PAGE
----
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Indian solutions for Indian waste

By Darryl D'Monte

India generates mind-boggling quantities of waste: 320 million tonnes of agricultural waste and 4.4 million tonnes of hazardous waste every year. But Indian garbage, which consists of around 85% organic matter, is not suited to the burn technologies that we are importing from the West to manage our solid waste. What are the alternatives?

Environment is slowly but surely proving to be big business, thanks both to international conventions like the Kyoto Protocol and more stringent national standards. Countries and companies are offering their products and services to developing countries to enable them to conform as best they can.

A recent case in point was a road show organised in three cities by the British High Commission to highlight British advances in solid waste management. As Professor Shyam Asolekar from the Indian Institute of Technology (IIT) in Mumbai, who heads the Indian Environment Association, noted at the workshop's inauguration, the scale of the problem in a country like India is simply mind-boggling.

There are, for instance, 320 million tonnes of agricultural waste, for which solutions are available but a combination of human and material inadequacy thwarts the recycling process. The country produces 4.4 million tonnes of hazardous waste every year, of which 15% is recyclable, but isn't recycled. A 12-million strong metropolis like Mumbai poses tremendous problems of scale. It generates 7,000 tonnes of garbage a day, which could fill a one square kilometre pit up to 20 feet deep every year. No wonder it is rapidly running out of places to dispose of its waste.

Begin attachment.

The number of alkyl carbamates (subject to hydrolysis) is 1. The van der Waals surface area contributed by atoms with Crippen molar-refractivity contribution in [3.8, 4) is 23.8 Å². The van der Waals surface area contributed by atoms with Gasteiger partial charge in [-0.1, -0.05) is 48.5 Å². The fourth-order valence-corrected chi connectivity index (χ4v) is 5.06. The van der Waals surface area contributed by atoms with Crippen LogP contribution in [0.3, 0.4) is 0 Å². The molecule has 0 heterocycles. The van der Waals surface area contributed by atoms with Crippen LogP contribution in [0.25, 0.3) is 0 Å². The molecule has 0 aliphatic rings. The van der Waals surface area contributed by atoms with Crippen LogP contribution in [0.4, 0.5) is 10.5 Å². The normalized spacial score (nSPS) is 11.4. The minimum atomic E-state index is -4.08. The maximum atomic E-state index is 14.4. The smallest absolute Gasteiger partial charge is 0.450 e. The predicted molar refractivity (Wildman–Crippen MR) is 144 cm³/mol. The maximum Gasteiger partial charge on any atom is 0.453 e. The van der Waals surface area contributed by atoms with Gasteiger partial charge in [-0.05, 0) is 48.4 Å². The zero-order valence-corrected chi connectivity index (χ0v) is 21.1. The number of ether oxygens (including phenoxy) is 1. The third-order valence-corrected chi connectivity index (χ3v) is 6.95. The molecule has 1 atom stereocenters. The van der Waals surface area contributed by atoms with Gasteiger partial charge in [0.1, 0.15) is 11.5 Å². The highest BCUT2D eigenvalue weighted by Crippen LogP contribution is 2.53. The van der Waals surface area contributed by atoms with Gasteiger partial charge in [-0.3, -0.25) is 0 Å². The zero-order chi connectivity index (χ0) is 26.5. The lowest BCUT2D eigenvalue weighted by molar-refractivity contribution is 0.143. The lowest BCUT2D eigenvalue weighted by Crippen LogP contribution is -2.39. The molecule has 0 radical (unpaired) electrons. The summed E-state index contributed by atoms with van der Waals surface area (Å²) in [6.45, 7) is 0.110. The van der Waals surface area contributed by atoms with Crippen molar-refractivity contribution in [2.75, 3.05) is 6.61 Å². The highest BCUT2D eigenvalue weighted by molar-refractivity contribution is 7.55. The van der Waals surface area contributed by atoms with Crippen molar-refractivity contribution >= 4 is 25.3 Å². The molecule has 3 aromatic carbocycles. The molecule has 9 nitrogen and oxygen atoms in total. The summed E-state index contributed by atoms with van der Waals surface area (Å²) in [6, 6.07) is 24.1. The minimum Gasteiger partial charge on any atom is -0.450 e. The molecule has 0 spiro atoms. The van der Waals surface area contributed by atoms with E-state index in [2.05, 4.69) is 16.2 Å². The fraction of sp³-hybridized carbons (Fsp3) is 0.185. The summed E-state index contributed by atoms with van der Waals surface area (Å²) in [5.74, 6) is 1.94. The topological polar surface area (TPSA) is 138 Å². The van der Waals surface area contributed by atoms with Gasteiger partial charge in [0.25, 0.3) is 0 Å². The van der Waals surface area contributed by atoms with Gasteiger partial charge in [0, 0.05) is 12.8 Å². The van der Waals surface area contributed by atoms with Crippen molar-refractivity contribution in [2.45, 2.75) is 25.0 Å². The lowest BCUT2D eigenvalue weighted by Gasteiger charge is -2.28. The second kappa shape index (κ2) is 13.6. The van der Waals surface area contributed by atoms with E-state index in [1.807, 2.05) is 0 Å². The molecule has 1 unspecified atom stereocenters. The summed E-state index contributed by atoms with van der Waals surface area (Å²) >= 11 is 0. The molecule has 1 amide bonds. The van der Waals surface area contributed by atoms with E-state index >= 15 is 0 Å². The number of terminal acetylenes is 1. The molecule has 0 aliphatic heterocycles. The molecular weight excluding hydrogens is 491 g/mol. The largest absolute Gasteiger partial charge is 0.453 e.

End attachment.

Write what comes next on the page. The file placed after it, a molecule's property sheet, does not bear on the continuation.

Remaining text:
N B Patil, principal secretary in the urban development department of the state government, reported that the Brihanmumbai Municipal Corporation (BMC) was spending Rs 500 crore a year on solid waste management, which works out to over Rs 1 crore a day. However, 90% of this cost goes towards paying employees who receive 129% of their salaries as dearness allowance. The problem is further complicated by the fact that every Class IV employee has the right to appoint his or her successor. This means that the number of employees doesn't go down, preventing the BMC from outsourcing the disposal of waste to private contractors who would mechanise much of the operations.

While it is certainly true that municipal employees are the model neither of efficiency nor honesty -- at huge dumping sites like Deonar trucks have been known to merely "report attendance" without carrying any loads -- the BMC management is not exempt from blame. It could surely put into operation some system of checks and balances to ensure that citizens get the service they are paying for. The protracted failure of the BMC to do anything of the kind only reinforces the suspicion that officials are hand-in-glove with the conservancy staff.

Patil appealed to consultants to advise the government on the best technology to rid the city of its garbage, failing which it would be subjected to a public interest litigation by environmental NGOs. Toxics Link in New Delhi has long been a thorn in the side of the Municipal Corporation of Delhi (MCD) for pointing out that the technologies employed there are environmentally unfriendly, if not outright hostile. The case of the Timarpur incinerator illustrates the point.